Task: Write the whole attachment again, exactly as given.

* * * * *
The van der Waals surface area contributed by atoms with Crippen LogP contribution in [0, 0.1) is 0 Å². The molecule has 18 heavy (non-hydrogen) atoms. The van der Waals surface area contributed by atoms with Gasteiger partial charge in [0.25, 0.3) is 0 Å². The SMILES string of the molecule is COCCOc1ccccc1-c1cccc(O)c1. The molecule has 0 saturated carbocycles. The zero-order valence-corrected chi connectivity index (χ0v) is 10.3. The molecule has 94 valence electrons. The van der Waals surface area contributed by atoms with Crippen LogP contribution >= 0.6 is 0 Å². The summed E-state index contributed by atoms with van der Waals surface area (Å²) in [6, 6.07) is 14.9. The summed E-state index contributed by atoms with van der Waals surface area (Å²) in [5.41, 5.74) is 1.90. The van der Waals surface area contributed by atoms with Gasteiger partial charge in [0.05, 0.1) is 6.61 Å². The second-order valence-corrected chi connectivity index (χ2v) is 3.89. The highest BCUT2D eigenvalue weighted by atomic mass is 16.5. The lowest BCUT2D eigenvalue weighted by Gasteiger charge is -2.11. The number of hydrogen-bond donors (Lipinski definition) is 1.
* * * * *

The van der Waals surface area contributed by atoms with Crippen LogP contribution in [0, 0.1) is 0 Å². The molecule has 18 heavy (non-hydrogen) atoms. The van der Waals surface area contributed by atoms with Gasteiger partial charge in [0.25, 0.3) is 0 Å². The SMILES string of the molecule is COCCOc1ccccc1-c1cccc(O)c1. The molecule has 0 saturated carbocycles. The zero-order valence-corrected chi connectivity index (χ0v) is 10.3. The molecule has 94 valence electrons. The van der Waals surface area contributed by atoms with Crippen LogP contribution >= 0.6 is 0 Å². The summed E-state index contributed by atoms with van der Waals surface area (Å²) in [6, 6.07) is 14.9. The summed E-state index contributed by atoms with van der Waals surface area (Å²) in [5.41, 5.74) is 1.90. The van der Waals surface area contributed by atoms with Gasteiger partial charge in [0.05, 0.1) is 6.61 Å². The second-order valence-corrected chi connectivity index (χ2v) is 3.89. The highest BCUT2D eigenvalue weighted by atomic mass is 16.5. The lowest BCUT2D eigenvalue weighted by Gasteiger charge is -2.11. The number of hydrogen-bond donors (Lipinski definition) is 1.